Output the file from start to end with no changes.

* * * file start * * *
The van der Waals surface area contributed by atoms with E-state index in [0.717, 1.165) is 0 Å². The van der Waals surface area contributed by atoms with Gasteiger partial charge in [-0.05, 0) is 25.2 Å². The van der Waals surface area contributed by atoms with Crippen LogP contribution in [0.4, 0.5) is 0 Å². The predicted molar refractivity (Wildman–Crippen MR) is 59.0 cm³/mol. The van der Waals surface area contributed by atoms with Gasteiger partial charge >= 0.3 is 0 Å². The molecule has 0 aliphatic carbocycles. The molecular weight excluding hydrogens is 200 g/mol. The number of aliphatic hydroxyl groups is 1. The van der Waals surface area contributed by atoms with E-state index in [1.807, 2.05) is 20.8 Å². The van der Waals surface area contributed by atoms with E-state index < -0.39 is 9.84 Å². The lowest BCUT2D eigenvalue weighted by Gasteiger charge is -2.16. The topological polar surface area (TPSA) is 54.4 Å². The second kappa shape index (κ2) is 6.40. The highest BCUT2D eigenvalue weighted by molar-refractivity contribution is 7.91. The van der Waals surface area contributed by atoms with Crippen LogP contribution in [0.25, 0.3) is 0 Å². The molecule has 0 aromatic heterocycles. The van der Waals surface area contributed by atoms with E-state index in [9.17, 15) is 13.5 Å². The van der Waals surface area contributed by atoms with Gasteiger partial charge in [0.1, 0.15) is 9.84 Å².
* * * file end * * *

The van der Waals surface area contributed by atoms with E-state index in [0.717, 1.165) is 0 Å². The van der Waals surface area contributed by atoms with Gasteiger partial charge in [-0.05, 0) is 25.2 Å². The van der Waals surface area contributed by atoms with Crippen LogP contribution in [0.4, 0.5) is 0 Å². The predicted molar refractivity (Wildman–Crippen MR) is 59.0 cm³/mol. The van der Waals surface area contributed by atoms with Gasteiger partial charge >= 0.3 is 0 Å². The molecule has 0 aliphatic carbocycles. The molecular weight excluding hydrogens is 200 g/mol. The number of aliphatic hydroxyl groups is 1. The van der Waals surface area contributed by atoms with E-state index in [1.807, 2.05) is 20.8 Å². The van der Waals surface area contributed by atoms with E-state index < -0.39 is 9.84 Å². The lowest BCUT2D eigenvalue weighted by Gasteiger charge is -2.16. The topological polar surface area (TPSA) is 54.4 Å². The second kappa shape index (κ2) is 6.40. The highest BCUT2D eigenvalue weighted by molar-refractivity contribution is 7.91. The van der Waals surface area contributed by atoms with Crippen LogP contribution in [0.25, 0.3) is 0 Å². The molecule has 0 aromatic heterocycles. The van der Waals surface area contributed by atoms with E-state index in [9.17, 15) is 13.5 Å². The van der Waals surface area contributed by atoms with Gasteiger partial charge in [0.1, 0.15) is 9.84 Å².